The Canada-Ontario Immigration Agreement acknowledges the importance of immigration to Ontario’s future. Immigrants contribute to the province socially and economically. They bring skills and growth to Ontario’s labour market. They increase Ontario’s global competitiveness. They also energize and foster diverse communities.
One of the key goals of the Canada-Ontario Immigration Agreement is to ensure that immigrants can contribute to their full potential. The increasing complexity of the labour market requires new and effective supports to help newcomers succeed. Over the past 20 years, immigrants have fallen behind economically in comparison with Canadian-born residents. In multiple studies, this trend is attributed to several barriers:
- Lack of proficiency in English or French, especially for knowledge work that requires advanced language skills
- Employers’ reluctance to recognize international experience and credentials
- Lack of social and professional networks
- A complex array of services that present challenges for coordination, maintaining accurate information, and ensuring access at the right time and place.
The increasing diversity of newcomers to Canada requires a wider range of services, new approaches and better coordination to result in positive outcomes for individuals and their families. Although labour market integration is of vital importance, it is not enough for successful integration. Newcomer services must provide a continuum of supports, and be responsive to the needs of specific client groups such as seniors, women and youth. Newcomers need to become fluent in the language and customs of their communities, and Ontario’s communities need to become more responsive in welcoming and engaging newcomers from every part of the world.
Immigration is particularly important to the vitality of Francophone communities in Ontario. Effective strategies are essential to attract and support the integration of French-speaking immigrants.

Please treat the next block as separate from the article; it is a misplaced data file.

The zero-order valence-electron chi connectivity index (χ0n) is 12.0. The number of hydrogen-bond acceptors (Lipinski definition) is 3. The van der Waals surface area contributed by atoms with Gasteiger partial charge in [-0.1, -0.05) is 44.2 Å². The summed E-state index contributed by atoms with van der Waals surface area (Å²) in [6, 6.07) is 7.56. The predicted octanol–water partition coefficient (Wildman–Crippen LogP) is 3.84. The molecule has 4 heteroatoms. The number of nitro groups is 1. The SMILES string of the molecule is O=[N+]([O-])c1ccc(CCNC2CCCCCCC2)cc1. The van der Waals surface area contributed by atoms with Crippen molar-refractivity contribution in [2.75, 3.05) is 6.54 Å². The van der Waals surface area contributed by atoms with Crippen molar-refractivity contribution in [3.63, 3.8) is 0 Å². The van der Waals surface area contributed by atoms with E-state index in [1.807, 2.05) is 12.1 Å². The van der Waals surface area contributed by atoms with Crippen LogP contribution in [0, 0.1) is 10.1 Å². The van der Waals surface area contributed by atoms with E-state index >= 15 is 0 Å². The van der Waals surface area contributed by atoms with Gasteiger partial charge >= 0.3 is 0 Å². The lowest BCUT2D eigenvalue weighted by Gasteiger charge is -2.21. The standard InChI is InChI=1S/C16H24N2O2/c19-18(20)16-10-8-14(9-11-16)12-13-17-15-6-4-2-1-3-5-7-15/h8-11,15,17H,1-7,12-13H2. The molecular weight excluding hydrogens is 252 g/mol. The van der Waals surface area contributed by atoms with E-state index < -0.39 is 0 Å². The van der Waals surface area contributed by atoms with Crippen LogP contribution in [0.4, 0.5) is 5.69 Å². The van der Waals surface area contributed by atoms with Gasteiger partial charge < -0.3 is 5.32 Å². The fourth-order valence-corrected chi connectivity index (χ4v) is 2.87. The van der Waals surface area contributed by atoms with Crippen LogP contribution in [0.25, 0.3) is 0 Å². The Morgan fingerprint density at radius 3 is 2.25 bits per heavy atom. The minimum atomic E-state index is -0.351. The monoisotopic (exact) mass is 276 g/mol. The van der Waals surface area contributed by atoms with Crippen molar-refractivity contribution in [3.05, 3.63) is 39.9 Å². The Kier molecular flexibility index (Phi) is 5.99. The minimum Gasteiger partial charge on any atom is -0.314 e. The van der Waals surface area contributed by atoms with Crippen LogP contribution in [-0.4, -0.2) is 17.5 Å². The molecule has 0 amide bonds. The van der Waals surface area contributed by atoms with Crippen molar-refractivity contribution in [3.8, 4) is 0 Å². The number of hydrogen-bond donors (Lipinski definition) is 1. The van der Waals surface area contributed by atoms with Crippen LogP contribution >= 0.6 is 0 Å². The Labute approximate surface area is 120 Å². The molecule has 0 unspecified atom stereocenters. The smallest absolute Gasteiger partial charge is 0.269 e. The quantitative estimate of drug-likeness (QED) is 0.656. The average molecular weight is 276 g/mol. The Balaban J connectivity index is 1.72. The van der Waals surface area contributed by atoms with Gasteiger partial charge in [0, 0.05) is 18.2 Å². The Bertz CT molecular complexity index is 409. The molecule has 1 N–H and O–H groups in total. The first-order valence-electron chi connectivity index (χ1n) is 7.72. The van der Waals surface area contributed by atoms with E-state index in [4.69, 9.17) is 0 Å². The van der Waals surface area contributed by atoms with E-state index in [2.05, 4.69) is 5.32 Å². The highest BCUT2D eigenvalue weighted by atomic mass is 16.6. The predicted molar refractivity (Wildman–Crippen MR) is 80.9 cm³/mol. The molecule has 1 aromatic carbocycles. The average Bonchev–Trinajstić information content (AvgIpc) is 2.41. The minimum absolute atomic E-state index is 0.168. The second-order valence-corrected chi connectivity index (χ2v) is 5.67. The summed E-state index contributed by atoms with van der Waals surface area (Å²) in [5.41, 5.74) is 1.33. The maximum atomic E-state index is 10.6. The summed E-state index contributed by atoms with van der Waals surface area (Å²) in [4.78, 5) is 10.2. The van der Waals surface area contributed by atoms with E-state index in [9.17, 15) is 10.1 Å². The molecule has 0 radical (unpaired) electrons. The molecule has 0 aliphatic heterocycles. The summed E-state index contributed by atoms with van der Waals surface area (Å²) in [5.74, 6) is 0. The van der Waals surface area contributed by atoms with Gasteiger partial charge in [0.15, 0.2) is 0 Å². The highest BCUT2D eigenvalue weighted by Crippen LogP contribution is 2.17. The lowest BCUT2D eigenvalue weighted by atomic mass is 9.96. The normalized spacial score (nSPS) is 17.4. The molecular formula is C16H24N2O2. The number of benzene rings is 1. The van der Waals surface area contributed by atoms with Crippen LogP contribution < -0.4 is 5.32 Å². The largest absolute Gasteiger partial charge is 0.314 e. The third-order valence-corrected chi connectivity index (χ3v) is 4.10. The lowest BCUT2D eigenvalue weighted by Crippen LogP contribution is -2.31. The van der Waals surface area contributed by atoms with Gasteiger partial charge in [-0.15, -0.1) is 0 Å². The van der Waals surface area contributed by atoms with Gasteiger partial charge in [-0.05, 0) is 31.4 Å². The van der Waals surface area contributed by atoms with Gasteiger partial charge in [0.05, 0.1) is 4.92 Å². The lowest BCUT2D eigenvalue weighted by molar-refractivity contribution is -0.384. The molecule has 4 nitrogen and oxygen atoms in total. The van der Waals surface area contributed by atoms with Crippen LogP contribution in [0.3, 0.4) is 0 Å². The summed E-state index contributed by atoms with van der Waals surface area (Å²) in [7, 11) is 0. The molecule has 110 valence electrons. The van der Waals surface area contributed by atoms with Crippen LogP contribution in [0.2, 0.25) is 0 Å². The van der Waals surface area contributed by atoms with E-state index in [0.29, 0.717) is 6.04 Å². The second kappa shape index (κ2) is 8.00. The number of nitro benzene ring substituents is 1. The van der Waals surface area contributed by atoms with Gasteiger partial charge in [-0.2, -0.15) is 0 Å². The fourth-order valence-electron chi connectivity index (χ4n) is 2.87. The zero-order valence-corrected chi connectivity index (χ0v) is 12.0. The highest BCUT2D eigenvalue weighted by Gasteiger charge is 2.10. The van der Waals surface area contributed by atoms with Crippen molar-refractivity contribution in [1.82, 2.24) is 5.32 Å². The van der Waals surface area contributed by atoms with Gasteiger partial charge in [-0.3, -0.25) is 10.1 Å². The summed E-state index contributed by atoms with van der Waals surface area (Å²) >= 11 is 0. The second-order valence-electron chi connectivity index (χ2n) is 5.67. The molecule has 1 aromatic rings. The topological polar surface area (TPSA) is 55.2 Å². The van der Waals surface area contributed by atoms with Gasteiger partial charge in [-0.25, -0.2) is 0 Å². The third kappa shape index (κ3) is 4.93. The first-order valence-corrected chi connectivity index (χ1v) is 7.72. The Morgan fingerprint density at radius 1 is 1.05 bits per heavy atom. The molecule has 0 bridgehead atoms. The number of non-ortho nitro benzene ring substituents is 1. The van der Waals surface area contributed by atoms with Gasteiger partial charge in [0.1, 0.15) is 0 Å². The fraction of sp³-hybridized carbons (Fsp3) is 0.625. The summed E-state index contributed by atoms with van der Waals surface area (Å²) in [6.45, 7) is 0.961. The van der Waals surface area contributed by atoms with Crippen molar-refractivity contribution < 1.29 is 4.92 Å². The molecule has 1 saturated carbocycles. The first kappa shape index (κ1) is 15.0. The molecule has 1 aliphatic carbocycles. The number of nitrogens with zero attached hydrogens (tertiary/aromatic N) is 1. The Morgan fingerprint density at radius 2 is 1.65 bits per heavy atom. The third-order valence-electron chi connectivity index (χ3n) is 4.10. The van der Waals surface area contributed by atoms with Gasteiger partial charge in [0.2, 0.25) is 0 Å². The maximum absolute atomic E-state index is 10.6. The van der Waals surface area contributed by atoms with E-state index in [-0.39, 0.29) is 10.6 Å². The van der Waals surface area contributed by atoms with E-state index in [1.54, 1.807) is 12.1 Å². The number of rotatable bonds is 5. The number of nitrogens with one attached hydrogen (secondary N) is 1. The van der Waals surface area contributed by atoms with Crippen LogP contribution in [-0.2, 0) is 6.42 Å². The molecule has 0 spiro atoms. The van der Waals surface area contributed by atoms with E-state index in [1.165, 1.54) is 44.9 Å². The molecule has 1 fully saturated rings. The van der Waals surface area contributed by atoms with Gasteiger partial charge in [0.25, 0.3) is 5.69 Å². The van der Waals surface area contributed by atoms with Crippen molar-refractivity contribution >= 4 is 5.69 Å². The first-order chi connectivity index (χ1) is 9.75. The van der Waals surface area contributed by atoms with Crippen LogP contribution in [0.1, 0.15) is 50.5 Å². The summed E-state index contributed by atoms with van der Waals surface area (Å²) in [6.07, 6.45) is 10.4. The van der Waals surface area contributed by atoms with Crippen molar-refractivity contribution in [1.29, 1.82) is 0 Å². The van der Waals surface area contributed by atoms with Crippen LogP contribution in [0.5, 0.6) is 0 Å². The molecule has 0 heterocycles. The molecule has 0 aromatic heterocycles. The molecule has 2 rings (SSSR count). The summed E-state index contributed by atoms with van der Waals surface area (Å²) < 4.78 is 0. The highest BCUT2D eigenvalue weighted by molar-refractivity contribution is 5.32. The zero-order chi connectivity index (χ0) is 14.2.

Findings from Consultations and Research
The development of the Strategic Plan was informed by a series of consultations throughout Ontario in July and August 2006 with a wide range of newcomers and service provider organizations. The consultations gathered inputon needs and services throughout the settlement process, from pre-arrival to integration.
Other inputs to the Strategic Plan include a review of research and literature on factors leading to successful settlement and integration, and relevant recommendations gathered from multiple studies and consultations carried out by or with stakeholders in the settlement sector since 2002.
The settlement process is complex and lengthy, covering everything from pre-arrival information to full integration into Canadian life. Accordingly, the COIA consultations identified a wide range of needs to support successful integration. Some of these needs and issues are outside the scope of the COIA, but many can and will be addressed through the strategies and actions outlined in this plan.
Findings from Consultations held in July-August 2006
The three main needs expressed in the consultations were employment, language training, and better information and guidance.
- Better information prior to arrival
- Guidance on how and where to find work in Canada
- Timely professional and skills accreditation
- Employers who value diversity in the workplace and recognize skills that newcomers bring.
Official language (English/French) proficiency needs:
- Effective language assessment both pre- and post-arrival
- Accessible client-centred official language referral and training
- Work-related language training.
Information and guidance, and initial orientation:
- Accurate, relevant, practical and accessible information, pre- and post arrival
- Orientation to life in Canada.
Other needs identified during the consultations:
- Opportunities to interact socially with Canadian residents and other newcomers
- Emotional and social support
- Sources for financial assistance and related tools
- Affordable housing
- Access toappropriate health care, including mental health services.
Needs of Specific Client Groups, including Francophones
Women, youth (ages 13-19), seniors and Francophones identified specific needs during the recent consultations as follows:
- Affordable day care for their children so that they could seek employment
- Special services to address spousal abuse and family violence in the home.
Youth (ages 13-19)
- Specific supports for youth, including youth-oriented settlement services
- After-school programming
- Participation in social, cultural and recreational activities with their Canadian peers
- Understanding of the education system.
Immigrants over 50
- Employment opportunities
- Interpreters to assist them during key life activities such as visiting a doctor.
- Settlement services in French
- Networks that support French-speaking immigrants.